I was assisting homework of my 7 yr old daughter in her science assignment. The assignment was to collect pictures of living and non-living things and make a collage. I thought about how one could approach this work and have fun while doing it. Being a tester, it is hard not to see connection in a work like this. Here is what I thought….

Let us say two testers “A” and “B” are given this homework assignment of creating collage of living and non living things.

Tester A: Living and non living things? Just collect few pictures of animals, plants, humans - paste them as living things and collect pictures of cars, buildings, mountains, bridges and paste them as non-living things. Home work done. Test pass and on to next thing…

Tester B: While thinking about traditional ways of looking at living and non living things, this tester also questions his own understanding and meaning of “living” and “non living”. He looks around, reads, discusses with colleagues about these things. He, then ends up with a broader list and accompanying narration.

What is the difference between these ways of approaching a task at hand? Tester A is more focused on “completing” task with minimal mental engagement about the settings of the task. He takes “widely accepted” meanings and understanding of the things and optimizes the details of the task. Tester B, starts with questioning the premise of the task, meaning and understanding of the things required to complete the task. He seeks a broader understanding of task elements and attempts to question biases, prejudices of his own and others around. Though on the face of it, it might appear that Tester B will take longer time to complete the task (homework), through practice, he might able to finish the task nearly at the same time while understanding of broader aspects of the task and clarifying biases and assumptions.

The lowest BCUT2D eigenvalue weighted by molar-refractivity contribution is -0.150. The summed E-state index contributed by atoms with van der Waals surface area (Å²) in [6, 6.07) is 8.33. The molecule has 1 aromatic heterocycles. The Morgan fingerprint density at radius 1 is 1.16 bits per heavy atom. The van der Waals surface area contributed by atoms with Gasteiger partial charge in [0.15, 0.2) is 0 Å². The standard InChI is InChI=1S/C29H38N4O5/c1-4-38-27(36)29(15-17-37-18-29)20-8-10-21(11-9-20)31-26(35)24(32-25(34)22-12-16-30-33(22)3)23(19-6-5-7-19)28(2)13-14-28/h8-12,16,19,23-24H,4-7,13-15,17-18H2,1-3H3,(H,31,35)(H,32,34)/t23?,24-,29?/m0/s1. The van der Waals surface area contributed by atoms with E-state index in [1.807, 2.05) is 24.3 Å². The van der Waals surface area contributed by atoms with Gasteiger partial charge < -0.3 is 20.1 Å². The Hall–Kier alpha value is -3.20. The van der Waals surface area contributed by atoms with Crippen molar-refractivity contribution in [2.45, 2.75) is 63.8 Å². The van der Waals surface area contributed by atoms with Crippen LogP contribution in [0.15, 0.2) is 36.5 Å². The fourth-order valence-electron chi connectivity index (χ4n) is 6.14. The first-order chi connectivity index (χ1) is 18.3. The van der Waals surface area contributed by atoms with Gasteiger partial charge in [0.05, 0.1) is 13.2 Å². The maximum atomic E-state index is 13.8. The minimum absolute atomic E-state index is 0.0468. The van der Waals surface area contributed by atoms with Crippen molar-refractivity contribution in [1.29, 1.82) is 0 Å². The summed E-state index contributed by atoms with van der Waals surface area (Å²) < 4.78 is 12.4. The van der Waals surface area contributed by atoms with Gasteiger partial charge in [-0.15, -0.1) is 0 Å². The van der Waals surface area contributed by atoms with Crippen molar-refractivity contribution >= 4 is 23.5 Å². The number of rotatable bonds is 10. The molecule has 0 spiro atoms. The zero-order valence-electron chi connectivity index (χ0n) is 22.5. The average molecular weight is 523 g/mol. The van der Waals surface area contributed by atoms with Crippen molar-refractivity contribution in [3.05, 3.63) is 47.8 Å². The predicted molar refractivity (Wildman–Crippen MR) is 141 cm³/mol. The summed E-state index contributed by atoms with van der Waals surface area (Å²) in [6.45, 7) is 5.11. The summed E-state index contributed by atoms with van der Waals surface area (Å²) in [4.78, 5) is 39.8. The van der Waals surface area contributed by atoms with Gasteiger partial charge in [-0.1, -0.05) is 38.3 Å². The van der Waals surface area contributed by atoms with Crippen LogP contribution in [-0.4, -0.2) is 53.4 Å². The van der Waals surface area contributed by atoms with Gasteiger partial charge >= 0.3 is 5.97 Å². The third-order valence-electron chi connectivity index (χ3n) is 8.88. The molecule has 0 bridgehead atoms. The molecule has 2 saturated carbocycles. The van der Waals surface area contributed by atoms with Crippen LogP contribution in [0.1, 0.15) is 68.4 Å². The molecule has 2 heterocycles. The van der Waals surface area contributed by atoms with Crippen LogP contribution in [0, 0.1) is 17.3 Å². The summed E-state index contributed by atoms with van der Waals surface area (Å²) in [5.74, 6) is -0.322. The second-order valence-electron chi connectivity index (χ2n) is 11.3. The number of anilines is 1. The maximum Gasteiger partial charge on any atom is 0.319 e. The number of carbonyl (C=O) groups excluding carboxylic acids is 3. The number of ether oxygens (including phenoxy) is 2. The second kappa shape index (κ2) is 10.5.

Today’s testing industry promotes type A testing mentality. Type A testers eventually will become “commodity” (with price tag 20 Dollars per hour – can execute 30 test cases per hour etc). I am not sure that is a good thing or not. If you are a manager or someone who manages testing as business – you would probably have (or would like to have) more of Type A testers as such people are plenty. Simply, take truck load of freshers from college, run them through 15 days of training on testing vocabulary, make them memorize some domain stuff (banking, insurance, telecom etc) , teach QTP – there you go an army of (Type A) testers ready for deployment (hence billing).